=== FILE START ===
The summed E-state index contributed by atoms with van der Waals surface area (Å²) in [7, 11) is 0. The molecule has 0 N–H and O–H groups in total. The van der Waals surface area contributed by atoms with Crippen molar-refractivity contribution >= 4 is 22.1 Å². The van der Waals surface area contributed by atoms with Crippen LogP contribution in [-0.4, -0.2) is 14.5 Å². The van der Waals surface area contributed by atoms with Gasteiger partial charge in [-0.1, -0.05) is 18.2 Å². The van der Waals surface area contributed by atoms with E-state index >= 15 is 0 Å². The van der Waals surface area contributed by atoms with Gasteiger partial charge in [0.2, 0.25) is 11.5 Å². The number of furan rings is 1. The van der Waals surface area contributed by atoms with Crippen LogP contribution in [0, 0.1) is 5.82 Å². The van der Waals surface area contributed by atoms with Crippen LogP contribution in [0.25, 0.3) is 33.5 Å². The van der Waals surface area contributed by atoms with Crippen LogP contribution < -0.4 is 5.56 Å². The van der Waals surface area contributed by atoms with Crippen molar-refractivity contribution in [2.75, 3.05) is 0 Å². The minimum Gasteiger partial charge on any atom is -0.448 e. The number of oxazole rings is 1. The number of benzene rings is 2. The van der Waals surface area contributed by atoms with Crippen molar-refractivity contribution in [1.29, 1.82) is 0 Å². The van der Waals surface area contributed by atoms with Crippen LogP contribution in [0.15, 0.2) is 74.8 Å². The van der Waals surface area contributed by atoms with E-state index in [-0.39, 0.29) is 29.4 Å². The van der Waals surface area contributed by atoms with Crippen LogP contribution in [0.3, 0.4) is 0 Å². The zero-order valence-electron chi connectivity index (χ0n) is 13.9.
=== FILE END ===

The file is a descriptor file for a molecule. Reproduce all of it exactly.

The summed E-state index contributed by atoms with van der Waals surface area (Å²) in [7, 11) is 0. The molecule has 0 N–H and O–H groups in total. The van der Waals surface area contributed by atoms with Crippen molar-refractivity contribution >= 4 is 22.1 Å². The van der Waals surface area contributed by atoms with Crippen LogP contribution in [-0.4, -0.2) is 14.5 Å². The van der Waals surface area contributed by atoms with Gasteiger partial charge in [-0.1, -0.05) is 18.2 Å². The van der Waals surface area contributed by atoms with E-state index >= 15 is 0 Å². The van der Waals surface area contributed by atoms with Gasteiger partial charge in [0.2, 0.25) is 11.5 Å². The number of furan rings is 1. The van der Waals surface area contributed by atoms with Crippen LogP contribution in [0, 0.1) is 5.82 Å². The van der Waals surface area contributed by atoms with Crippen LogP contribution in [0.25, 0.3) is 33.5 Å². The van der Waals surface area contributed by atoms with Crippen LogP contribution < -0.4 is 5.56 Å². The van der Waals surface area contributed by atoms with Crippen molar-refractivity contribution in [2.75, 3.05) is 0 Å². The minimum Gasteiger partial charge on any atom is -0.448 e. The number of oxazole rings is 1. The number of benzene rings is 2. The van der Waals surface area contributed by atoms with Crippen molar-refractivity contribution in [1.29, 1.82) is 0 Å². The van der Waals surface area contributed by atoms with Crippen LogP contribution in [0.15, 0.2) is 74.8 Å². The van der Waals surface area contributed by atoms with E-state index in [-0.39, 0.29) is 29.4 Å². The van der Waals surface area contributed by atoms with Crippen LogP contribution in [0.3, 0.4) is 0 Å². The zero-order valence-electron chi connectivity index (χ0n) is 13.9.